After Palm launched the Treo 500, it was apparent that the once business-focused company was starting to stretch its legs and make a run for the consumer world. The Centro is a further move into the consumer domain but is this smaller Palm device what consumer users really want? We spent some quality time with it to find out.
It's currently available SIM-free from the Palm Web site for around £200 and we've been informed that it will also be available soon on a major network for free with a monthly contract.
You'd be forgiven for thinking that the Centro was just a carbon copy of the Treo 500, but it's much smaller. It's not as thin as phones such as the RIM BlackBerry Pearl 8110, HTC S620 or Samsung i600, but it feels comfortable to hold while texting or making a call. It's also not too heavy or light and slips comfortably into a pocket.
Although the Centro's layout is almost identical to the Treo 500's, the full Qwerty keypad has a much more squashed design. While it's not difficult to use, the keypad isn't for the large-thumbed and you need to use the tips of your thumbs to type properly.
We like the large navigation key and large dedicated function keys but as with the Treo 500, we feel it's unnecessary to use up so much space for these keys. They could be smaller and free up some space to make the keypad larger. Interestingly, there is a well-sized on-screen keypad for dialling but not for texting.
The Centro's interface is straightforward: most of the icons make sense and they're all labelled clearly. You can navigate the menu using the Centro's navigation key or touchscreen but it's not always finger-friendly and you might find using the provided stylus is easier.
Although this phone is aimed squarely at the youth market, the Centro still has all the Palm features that you'd associate with a business phone including access to email -- Gmail and Yahoo -- as well as support for Microsoft Exchange and a third party document app that lets you view and edit Microsoft documents.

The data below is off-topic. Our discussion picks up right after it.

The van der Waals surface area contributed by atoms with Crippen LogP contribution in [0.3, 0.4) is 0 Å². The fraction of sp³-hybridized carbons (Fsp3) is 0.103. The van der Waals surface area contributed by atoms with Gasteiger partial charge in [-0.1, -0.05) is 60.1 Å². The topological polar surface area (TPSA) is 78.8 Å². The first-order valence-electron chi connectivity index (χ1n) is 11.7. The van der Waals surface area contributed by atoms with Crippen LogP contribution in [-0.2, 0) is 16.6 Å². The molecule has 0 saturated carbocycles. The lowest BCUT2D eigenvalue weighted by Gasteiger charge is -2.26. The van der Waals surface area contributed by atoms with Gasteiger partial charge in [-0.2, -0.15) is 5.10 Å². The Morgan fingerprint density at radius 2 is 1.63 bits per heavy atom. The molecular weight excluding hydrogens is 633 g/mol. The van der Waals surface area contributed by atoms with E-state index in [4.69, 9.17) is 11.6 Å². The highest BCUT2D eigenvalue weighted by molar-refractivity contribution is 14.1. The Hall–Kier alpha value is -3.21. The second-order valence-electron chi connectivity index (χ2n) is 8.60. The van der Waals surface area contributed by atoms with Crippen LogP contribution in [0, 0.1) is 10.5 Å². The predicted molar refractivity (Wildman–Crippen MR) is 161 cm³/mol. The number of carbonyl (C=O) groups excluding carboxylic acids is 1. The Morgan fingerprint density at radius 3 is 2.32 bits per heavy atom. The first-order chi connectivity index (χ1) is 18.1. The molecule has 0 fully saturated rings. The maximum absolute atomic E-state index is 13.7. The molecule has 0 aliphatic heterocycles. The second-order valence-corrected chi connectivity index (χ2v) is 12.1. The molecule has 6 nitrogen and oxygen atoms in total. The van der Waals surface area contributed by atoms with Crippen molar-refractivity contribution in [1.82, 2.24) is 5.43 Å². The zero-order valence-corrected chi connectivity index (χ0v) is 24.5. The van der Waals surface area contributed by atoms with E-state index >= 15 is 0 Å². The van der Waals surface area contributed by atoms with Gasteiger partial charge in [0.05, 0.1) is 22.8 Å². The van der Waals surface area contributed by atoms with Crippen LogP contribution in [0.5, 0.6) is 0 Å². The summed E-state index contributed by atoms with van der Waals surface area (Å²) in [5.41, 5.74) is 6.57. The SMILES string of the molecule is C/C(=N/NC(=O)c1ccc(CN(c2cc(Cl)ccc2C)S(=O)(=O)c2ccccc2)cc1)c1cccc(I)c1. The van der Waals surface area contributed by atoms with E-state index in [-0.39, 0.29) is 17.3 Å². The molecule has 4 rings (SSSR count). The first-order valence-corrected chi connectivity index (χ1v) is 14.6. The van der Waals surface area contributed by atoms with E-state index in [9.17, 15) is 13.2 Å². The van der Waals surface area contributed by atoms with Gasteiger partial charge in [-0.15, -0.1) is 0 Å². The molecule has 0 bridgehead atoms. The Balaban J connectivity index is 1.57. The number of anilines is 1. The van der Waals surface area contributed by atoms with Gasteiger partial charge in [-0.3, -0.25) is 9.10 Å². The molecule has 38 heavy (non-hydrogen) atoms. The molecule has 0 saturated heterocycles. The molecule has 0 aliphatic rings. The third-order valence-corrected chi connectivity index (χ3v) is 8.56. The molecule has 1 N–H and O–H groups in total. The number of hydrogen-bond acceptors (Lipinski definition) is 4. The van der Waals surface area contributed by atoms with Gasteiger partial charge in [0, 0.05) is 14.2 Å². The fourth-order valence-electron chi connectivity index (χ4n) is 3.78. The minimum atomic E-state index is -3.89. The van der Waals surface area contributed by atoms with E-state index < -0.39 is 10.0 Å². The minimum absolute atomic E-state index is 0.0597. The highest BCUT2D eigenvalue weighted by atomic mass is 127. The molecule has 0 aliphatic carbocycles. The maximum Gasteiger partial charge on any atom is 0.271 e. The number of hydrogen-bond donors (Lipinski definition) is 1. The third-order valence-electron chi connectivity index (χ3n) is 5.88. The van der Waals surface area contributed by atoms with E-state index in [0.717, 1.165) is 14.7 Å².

On the consumer front, there's a basic 1.3-megapixel camera that doesn't do anything spectacular. You can shoot pictures and video and send them to friends via Bluetooth, email or MMS. Palm hasn't included an LED photo light or a xenon flash, which is unfortunate for those wishing to take pictures in less than sunny conditions.
We were equally disappointed with the Centro's MP3 player. It isn't very intuitive but does let you set your music to shuffle and create playlists. There's no built-in 3.5mm jack for a standard pair of headphones or an adaptor in the box. It's also a shame that there's no stereo Bluetooth, but we can live without it.
Other apps include the Blazer browser, which is perfectly fine. We would have preferred to install Opera Mini, which you can't do as the Centro doesn't come with Java as standard, meaning that it won't initially support Java apps or games. We think it should've come preinstalled.
That said, there are a variety of apps that are specially designed for the Palm OS, which you can download instead of Java ones. Google's Mobile Maps comes preinstalled and we also tried a Garmin mobile sat-nav app, which worked well and allowed us to connect the Centro to a GPS receiver and use it as a sat-nav, which is useful.
What really lets the Centro down is the lack of Wi-Fi or 3G, which makes everything run slowly and cuts out a lot of potential functions, such as VoIP.
No muffling or distortion was apparent in audio quality during during calls or while using the loudspeaker. There were no surprises with the audio quality from the MP3 player either. We used a pair of Sennheiser CX 300s, which are great if you can only access a 2.5mm headphone jack.
Unsurprisingly, pictures from the 1.3-megapixel come out blurry and don't show up well in low light. Video is of an equally low quality. We really think Palm needs to up its game in the camera department if it's positioning itself as a consumer brand. The ability to take good pictures with a mobile is increasingly becoming a must-have feature.
Battery life is quoted at 4 hours talk time and 300 hours on standby. We found that it lasted for over two days before needing to be recharged.
While the Centro has had great success in the States, we just don't think it can compete with the plethora of smaller camera and music phones on offer in the UK that offer email functionality too. It's a nice device if you're a Palm veteran looking for a smaller phone or if you want a simple email phone, but in terms of its consumer features, we still think that Palm has a way to go before the Centro will attract young consumers in the UK.
Edited by Jason Jenkins
Additional editing by Shannon Doubleday